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Treat Your Time as an Investment

Posted by convergingcurrents on October 27, 2016

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Treat Your Time as an Investment

In recent posts, we talked about prioritizing to make sure that you have time for what matters. Wouldn't life be easy if it were a simple task? But it's not. So here are how some experts have treated prioritizing.

 

You're heard the expression that "time is money," right? One expert suggests that you treat it that way.

 

Elizabeth Grace Saunders is a time coach and the author of How to Invest Your Time Like Money. Her best idea, I think, is to "excel in what really counts, and to aim for less than perfect in everything else."

 

 Here's how, Ms. Saunders says: "When you approach a to-do item, you want to consider whether it is an  Investment, Neutral, or Optimize activity. Investment activities are areas where a higher quality of work can lead to an exponential payoff. For instance, strategic planning is an investment activity; so is spending time, device-free, with the people you love. Aim for A-level work in these areas. Neutral activities just need to get done adequately; an example might be attending project meetings or going to the gym. [They] need to get done, but aim for B-level work. Optimize activities are those for which additional time leads to no added value. Most basic administrative paperwork and errands fit into this category. Aim for C-level work in these — the faster you get them done, the better.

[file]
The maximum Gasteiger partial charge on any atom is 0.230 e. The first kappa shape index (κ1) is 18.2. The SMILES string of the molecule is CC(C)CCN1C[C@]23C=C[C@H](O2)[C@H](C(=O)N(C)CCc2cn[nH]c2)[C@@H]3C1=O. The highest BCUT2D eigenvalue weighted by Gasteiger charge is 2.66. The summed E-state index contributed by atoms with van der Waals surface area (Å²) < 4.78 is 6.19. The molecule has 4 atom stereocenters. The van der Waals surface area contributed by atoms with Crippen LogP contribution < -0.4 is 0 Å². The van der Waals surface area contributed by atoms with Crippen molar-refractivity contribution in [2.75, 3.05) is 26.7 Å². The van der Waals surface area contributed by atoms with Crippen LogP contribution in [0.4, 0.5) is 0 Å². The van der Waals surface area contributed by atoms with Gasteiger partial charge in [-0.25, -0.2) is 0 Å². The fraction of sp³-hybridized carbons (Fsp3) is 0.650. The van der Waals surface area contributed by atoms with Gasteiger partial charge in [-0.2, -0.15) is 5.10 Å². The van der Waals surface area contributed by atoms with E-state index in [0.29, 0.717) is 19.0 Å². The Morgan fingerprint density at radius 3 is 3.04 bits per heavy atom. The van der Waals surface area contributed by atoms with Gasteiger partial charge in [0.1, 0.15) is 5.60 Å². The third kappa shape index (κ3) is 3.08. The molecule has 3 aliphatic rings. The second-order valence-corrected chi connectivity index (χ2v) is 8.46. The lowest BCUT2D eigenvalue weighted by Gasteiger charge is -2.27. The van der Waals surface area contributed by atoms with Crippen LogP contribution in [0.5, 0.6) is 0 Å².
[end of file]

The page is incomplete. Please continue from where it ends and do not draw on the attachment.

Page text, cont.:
At the beginning of each week, put an I, N or O. If you keep a time diary or mark the time you spent on your calendar, you can also look back over each week and determine if you allocated your time correctly to maximize the payoff on your time investment."

 

Folksinger Judy Collins sang a song (written by Sandy Denny of Fairport Convention, for you music buffs) called "Who Knows Where the Time Goes?" In our next installment, we'll talk about a time diary (or journal or plain diary) as a means of answering that all-important question.